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Confronting stereotypes and avoiding grocery store anxiety after moving to Charleston

South by Southeast



It was at the dinner table. The aunt I was staying with asked, "Isn't there a lot of racism there?"

An ominous 6-foot-1 presence amidst the parade of grandchildren, I was surviving through six months of post-grad unemployment by crashing with family. Accompanying the shame of sleeping in a room replete with ornate furniture from El Dorado, and waking up to a Virgin Mary figurine on my bedside table every morning, my life choices were now being questioned during the one meal a day I could afford (because it was free).

It also happened in a text from my cousin when I finally made it up I-95. "You're in the Deep South!" she texted, her exclamation point more processional than celebratory. I wasn't there to see it, but I can clearly make out the bulged eyes and rising heart rate she had to overcome in order to warn me about my new home.

My move to Charleston was met with a combination of skepticism and concern. People weren't just wondering whether I'd find a hobby, or whether I'd foster any meaningful friendships, they were worried about my safety. I took it in stride by citing the number of colleges in Charleston and by reminding my family that, "Most cities are okay now!"

I mostly did this because I had no choice, but also because I kept coming back to one question: What about Florida makes people feel safe?

Floridians have deluded themselves into thinking they're exempt from the ails that plague lower America. We can forget that Florida's governor, Rick Scott, has a penchant for corporations who profit off imprisoning people, and that his go-to solution to mass violence is prayers. We can also dissociate from the fact that Trump and predatory payday lenders both love Florida, and that it loves them both back. But can we really ignore the murder of 17-year-old Trayvon Martin by George Zimmerman whose aquittal propelled Black Lives Matter into the zeitgeist? Or the obvious interpolation of the Confederate flag on our state flag? Not even South Carolina did that, and y'all started the whole thing.

Regional ethos is a powerful force in America, and the Floridian imaginary survives on one core belief, usually uttered after an astute visitor takes The Sunshine State to task: "This isn't, like, actually the South."

It's just as easy to get lost in Florida's sunny marketing as it is to miss your exit on the Turnpike, but visions of Mickey Mouse ears, fresh orange juice, and pink lawn flamingos fall to pieces upon contact with the blazing asphalt. Overzealous officers trolling the streets are pretty hard to avoid. Even if you tried, it's too fucking hot to see, so you just might run into one anyway. And just because people speak Spanish around you, it doesn't mean you still don't live among white supremacy. It only means you have enough people power to build a militia that stands a chance when the race wars break out, something that looks more imminent as black people learn that they can't even kneel without getting death threats.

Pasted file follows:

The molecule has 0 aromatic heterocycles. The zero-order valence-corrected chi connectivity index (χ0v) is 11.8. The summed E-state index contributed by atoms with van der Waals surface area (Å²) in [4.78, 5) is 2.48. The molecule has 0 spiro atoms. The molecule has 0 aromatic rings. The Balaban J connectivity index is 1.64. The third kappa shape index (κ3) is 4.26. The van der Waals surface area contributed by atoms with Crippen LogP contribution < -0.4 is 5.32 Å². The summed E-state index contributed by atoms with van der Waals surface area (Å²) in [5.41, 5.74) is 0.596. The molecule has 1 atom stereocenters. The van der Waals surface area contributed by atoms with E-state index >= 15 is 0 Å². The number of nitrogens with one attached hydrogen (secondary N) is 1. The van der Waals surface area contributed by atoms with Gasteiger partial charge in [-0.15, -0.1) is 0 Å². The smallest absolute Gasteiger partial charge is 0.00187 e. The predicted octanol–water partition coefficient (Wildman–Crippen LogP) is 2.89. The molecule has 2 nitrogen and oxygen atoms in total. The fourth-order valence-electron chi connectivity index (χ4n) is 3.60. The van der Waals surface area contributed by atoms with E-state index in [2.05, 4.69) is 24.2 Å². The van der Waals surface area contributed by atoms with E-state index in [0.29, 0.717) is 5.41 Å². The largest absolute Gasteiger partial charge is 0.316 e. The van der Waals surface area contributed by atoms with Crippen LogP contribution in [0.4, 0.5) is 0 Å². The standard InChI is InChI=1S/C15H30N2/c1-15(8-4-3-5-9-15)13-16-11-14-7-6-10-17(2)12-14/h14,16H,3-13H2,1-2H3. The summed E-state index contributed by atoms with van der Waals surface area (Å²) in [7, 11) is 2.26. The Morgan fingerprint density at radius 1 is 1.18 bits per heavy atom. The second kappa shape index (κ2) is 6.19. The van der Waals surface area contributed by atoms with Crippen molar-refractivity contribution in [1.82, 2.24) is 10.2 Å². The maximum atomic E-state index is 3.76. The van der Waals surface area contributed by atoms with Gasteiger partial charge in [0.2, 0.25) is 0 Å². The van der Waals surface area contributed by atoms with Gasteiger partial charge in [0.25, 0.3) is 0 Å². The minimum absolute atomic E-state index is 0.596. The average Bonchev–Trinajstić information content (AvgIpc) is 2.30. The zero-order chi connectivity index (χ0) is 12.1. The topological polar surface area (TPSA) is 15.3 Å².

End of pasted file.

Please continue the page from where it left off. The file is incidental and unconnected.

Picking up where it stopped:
The delusion that Floridians live in a unique, swampy bubble of their own gives way to an illusion of the rest of the South: a view that's more in tune with a cinematic rendition of a plantation than it is with today's concerns about outsider investment on King Street. That perception is common throughout the country, but it's funnier coming from the southernmost state. It's why people come to Charleston from around the country to get married on a literal plantation. Or to ride a goddamn horse in the middle of the street, something they'd never tolerate others doing on their own way to work. One of the first sights I was recommended upon finally settling in Charleston was Boone Hall — a visit consistent with people's idea of Charleston, yet utterly inconceivable to anyone who's actually made the drive that far into Mt. Pleasant. And of course, a Floridian told me to go there.

This kind of stuff happens whenever a place is seen through the eyes of a foreigner. In my four years living in Orlando, I went to Disney once, and that was only because my roommate's co-worker had free guest passes and I thought I could high-tail it out of my winter depression by putting on mouse ears for a hot sec.

Still, I fell prey to the delusion myself. I saw a brown guy at Harris Teeter the other day and wondered if we were both hypnotized into the sunken place at the same time, moved by fate to lock eyes in the condiment aisle. It took me a couple of seconds before I realized that this was a human being with his own free will, and that I was projecting my anxieties in the worst way imaginable.

I'm sure it would shock my fellow Floridians to learn that Charleston has a lot in common with Orlando. So far I've reported on a pretty diverse City Council, LGBT city tours, and the biggest gathering of activists I've ever covered, which is saying a lot for someone coming out of the self-righteous and self-congratulating world of student journalism. Truth is, I saw more Confederate flags and Trump bumper stickers in Florida than I've seen in Charleston so far. It makes sense. Florida is tacky as hell, with a comforting, charming kitsch that belies an undercurrent of inequality and disaffection. What's more Southern than that?

Manno - FILE
  • File
  • Manno

Adam Manno is a recent hire and future fire at CP. He lives in James Island with two dudes he barely knows and spends his free time using his brain as little as possible, which lately means watching back-to-back episodes of MTV's Floribama Shore.

When he's not daydreaming of global peace, ending world hunger, or fighting crime as a caped crusader, Baird Hoffmire is an illustrator, animator, graphic designer, and exhibiting artist.

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